intended to create a "framework for regional cooperation to counter, prevent, and
suppress terrorism," but it contains clauses allowing parties to withdraw from the
agreement at any time. The convention also states that it does not contradict "the
principles of sovereign equality and territorial integrity of States and that of non-
interference in the internal affairs of other Parties"--meaning the agreement, like
other ASEAN statements, is only as useful as ASEAN members choose to make it.
Human Rights Concerns
The alliance's non-interference principle came under scrutiny when the group drafted
a charter in 2007, which all ten members ratified by October 2008. Early drafts of the
charter included provisions for sanctions for charter violations and a system of
compliance monitoring for ASEAN agreements, but these elements were cut after
deliberations revealed conflicting visions on ASEAN's continued role in the region.
Experts say the concept of non-interference has become a tool for protecting human
rights transgressors. Cambodia, Laos, Myanmar, and Vietnam--countries with poor
human rights records--balked at the proposition (Economist) to give the human rights
commission established in the charter the power to monitor or investigate abuses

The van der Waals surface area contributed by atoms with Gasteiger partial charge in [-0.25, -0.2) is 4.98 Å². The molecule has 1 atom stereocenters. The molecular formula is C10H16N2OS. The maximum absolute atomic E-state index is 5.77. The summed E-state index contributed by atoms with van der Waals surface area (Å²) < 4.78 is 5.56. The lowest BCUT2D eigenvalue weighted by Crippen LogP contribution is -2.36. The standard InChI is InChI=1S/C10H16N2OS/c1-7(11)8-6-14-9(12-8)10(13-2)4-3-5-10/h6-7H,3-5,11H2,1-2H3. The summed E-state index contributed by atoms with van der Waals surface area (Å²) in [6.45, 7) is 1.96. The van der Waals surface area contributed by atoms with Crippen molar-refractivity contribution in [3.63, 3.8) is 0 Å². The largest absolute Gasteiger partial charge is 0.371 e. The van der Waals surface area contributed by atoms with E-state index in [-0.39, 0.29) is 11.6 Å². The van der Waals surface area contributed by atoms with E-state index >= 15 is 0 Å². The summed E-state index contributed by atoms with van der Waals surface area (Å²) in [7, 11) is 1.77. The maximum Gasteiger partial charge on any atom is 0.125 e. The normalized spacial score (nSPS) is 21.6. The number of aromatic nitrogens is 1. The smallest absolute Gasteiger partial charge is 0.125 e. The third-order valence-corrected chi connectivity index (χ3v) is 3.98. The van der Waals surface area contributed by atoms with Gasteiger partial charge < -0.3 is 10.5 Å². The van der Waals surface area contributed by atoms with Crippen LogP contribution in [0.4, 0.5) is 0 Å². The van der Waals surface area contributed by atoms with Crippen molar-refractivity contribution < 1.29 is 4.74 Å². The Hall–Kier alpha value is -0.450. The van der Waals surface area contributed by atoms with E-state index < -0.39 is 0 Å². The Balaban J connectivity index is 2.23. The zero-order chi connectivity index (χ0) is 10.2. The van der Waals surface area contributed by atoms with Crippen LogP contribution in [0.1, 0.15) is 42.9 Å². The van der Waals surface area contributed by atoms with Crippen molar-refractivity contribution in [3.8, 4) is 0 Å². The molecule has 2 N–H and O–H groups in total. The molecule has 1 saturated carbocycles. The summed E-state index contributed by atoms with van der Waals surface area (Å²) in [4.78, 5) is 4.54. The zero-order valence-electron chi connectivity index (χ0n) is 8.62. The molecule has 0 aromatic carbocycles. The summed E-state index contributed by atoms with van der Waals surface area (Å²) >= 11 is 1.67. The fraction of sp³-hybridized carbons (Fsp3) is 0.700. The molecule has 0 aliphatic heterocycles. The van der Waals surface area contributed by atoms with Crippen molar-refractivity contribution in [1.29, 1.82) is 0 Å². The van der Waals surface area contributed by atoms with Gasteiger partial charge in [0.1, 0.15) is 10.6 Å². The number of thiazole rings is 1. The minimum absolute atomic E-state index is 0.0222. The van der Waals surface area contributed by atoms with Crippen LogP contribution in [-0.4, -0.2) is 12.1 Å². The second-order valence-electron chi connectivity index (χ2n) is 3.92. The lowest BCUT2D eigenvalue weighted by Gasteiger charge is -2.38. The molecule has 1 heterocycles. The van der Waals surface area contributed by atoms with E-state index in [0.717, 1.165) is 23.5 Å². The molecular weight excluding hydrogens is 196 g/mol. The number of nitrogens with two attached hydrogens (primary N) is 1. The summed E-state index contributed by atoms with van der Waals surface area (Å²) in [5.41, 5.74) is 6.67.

(Brunei and Singapore also expressed reservations, fearful of opening the door to
intervention in members' affairs). The commission was rendered virtually powerless,
dismaying Indonesia and the Philippines, the last members to ratify the charter. The
Philippines' senate minority leader, Aquilino Pimentel, who voted against ratification
despite his country's endorsement, called the document a "sham"(AFP), while
Indonesian legislator Sutradara Gintings said the charter's lack of protection for
human rights indicated insignificant progress.
Some experts, like U.S. Ambassador for ASEAN Affairs Scot Marciel, stress the
importance of the charter for equipping ASEAN with new diplomatic tools, like a
dispute-settlement procedure, and setting an ambitious goal of achieving economic
integration by 2015. Others have less faith: Barry Desker, the dean of the S.
Rajaratnam School of International Studies at Nanyang Technological University in